I Am a 30-Year Veteran Scientist from US EPA; I Can’t Afford to Be Discouraged

Two large smokestacks on an industrial plant spewing pollution.

. . . And neither can you.

Since January, we have seen a continual assault on our environmental protections. EPA has put a political operative with no scientific experience in charge of vetting EPA grants, and the agency is reconsidering an Obama-era regulation on coal ash. The well-established legal processes for promulgating environmental regulations, and—very pointedly—the science underlying environmental regulation are being jettisoned by the Trump administration. As scientists, we must stand up for science and ensure that it is not tossed aside in public policy and decision-making.

Rigorous science is the foundation of EPA

While at US EPA, I served as a senior scientist in human health risk assessment.  I was among the cadre of dedicated professionals who worked long, hard, and intelligently to provide the science supporting management of risks from exposure to environmental contaminants. Often, we engaged in the demanding practice of issuing regulation.

Women holding demonstration signs

Attending a march with some friends

Regulations to limit human and environmental exposure are not developed overnight.  The laws that enable US EPA to issue regulations specify requirements and procedures for issuing rules; these can include notice of proposed rulemaking, multiple proposed rules, public comments on proposals, responses to comments, more proposals, more comments, review by other Federal bodies, review by States, review by Tribal governments—review, review, review. Often, the environmental laws also note requirements for the science leading to risk management choices. For example, the Safe Drinking Water Act of 1996 (SDWA) requires several judgments to be met affirmatively before any contaminant can be limited through regulation.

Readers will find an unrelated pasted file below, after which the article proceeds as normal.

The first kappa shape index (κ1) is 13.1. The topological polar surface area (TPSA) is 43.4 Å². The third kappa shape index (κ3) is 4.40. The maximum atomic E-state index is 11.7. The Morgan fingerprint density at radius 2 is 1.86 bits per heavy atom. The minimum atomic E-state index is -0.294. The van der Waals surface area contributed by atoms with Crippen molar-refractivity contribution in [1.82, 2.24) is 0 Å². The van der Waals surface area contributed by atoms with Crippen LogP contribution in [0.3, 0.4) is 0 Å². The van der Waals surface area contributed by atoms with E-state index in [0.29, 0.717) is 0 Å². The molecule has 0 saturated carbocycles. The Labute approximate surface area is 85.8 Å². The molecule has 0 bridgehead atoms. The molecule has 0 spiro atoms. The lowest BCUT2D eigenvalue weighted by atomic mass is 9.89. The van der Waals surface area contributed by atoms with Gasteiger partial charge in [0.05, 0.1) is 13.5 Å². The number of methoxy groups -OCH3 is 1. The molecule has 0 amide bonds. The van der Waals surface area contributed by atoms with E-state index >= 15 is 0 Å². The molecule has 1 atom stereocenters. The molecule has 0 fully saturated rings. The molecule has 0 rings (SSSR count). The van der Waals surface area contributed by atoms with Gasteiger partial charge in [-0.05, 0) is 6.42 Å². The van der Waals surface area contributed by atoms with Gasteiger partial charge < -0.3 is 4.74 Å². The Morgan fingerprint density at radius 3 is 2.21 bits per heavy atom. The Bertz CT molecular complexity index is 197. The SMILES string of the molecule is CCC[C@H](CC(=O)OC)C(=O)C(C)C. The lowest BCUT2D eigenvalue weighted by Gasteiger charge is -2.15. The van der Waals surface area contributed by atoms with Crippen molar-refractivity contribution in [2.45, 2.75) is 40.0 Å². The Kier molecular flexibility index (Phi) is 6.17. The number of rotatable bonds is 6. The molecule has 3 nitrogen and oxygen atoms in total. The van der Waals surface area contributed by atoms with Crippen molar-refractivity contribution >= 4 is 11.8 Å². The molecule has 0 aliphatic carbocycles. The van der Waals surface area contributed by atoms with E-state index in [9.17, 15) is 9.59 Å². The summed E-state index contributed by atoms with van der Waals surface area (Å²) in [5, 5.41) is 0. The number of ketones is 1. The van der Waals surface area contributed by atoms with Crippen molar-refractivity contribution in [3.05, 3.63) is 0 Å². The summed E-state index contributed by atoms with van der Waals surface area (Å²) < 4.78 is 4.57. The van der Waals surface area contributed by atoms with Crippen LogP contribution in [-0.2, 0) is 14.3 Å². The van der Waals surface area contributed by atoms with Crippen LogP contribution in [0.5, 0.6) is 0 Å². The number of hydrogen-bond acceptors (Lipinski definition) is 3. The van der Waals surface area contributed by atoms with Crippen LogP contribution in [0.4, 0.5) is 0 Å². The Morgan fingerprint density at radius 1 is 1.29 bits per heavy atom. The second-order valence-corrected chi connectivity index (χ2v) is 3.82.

The US EPA Administrator must base his or her judgment, among other factors, on what SDWA calls the best available, peer-reviewed science.  This refers not only to experimental or epidemiologic studies, but also to the US EPA documents analyzing the risks and the best ways to mitigate them.

Requirements to regulate environmental contaminants in other media are no less rigorous.  To regulate emissions from coal- and oil-fired boilers used in electrical power generation, US EPA engaged in major scientific programs to understand the nature of these air pollutants (including toxic mercury), the risks they pose, and how best to deal with them. This began in 1993 and culminated in the Mercury and Air Toxics Standards (MATS) finalized in 2012. Building the scientific basis for the rule spanned several administrations and a few careers.  It was frustrating at times, and exhausting, but we kept our focus on the goal of doing the right thing to improve public health.

Regulation protects the public—and we’re watching it be undermined

The message here is that environmental regulation based on sound science is not a trivial exercise, nor should it be. Regulation can be costly, and sometimes may have societal impacts. But ask anyone who has lived in a society without sound environmental regulation, and she will tell you that legally enforceable limits on environmental contaminants are necessary. We estimated that each year the implemented MATS rule prevents 11,000 premature deaths and more than 100,000 heart and asthma attacks. And it greatly reduces release of mercury, which accumulates in fish and poses risk of neurotoxic effects to both developing children and adults.